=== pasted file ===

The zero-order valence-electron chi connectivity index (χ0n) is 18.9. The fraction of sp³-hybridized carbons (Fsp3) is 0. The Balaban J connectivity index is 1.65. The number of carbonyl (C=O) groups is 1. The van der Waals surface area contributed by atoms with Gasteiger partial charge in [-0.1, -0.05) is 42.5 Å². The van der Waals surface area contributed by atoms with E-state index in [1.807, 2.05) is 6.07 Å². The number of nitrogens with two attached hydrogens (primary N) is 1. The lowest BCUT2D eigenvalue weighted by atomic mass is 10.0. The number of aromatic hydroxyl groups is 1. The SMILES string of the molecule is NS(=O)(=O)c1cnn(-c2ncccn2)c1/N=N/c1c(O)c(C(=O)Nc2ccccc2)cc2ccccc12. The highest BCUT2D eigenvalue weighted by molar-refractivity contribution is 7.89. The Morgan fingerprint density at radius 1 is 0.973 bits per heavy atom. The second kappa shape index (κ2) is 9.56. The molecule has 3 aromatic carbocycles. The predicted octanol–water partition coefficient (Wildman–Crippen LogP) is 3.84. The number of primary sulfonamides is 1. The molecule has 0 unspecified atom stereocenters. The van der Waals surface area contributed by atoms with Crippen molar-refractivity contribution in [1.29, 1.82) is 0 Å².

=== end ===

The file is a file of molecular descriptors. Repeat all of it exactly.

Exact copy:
The zero-order valence-electron chi connectivity index (χ0n) is 18.9. The fraction of sp³-hybridized carbons (Fsp3) is 0. The Balaban J connectivity index is 1.65. The number of carbonyl (C=O) groups is 1. The van der Waals surface area contributed by atoms with Gasteiger partial charge in [-0.1, -0.05) is 42.5 Å². The van der Waals surface area contributed by atoms with E-state index in [1.807, 2.05) is 6.07 Å². The number of nitrogens with two attached hydrogens (primary N) is 1. The lowest BCUT2D eigenvalue weighted by atomic mass is 10.0. The number of aromatic hydroxyl groups is 1. The SMILES string of the molecule is NS(=O)(=O)c1cnn(-c2ncccn2)c1/N=N/c1c(O)c(C(=O)Nc2ccccc2)cc2ccccc12. The highest BCUT2D eigenvalue weighted by molar-refractivity contribution is 7.89. The Morgan fingerprint density at radius 1 is 0.973 bits per heavy atom. The second kappa shape index (κ2) is 9.56. The molecule has 3 aromatic carbocycles. The predicted octanol–water partition coefficient (Wildman–Crippen LogP) is 3.84. The number of primary sulfonamides is 1. The molecule has 0 unspecified atom stereocenters. The van der Waals surface area contributed by atoms with Crippen molar-refractivity contribution in [1.29, 1.82) is 0 Å².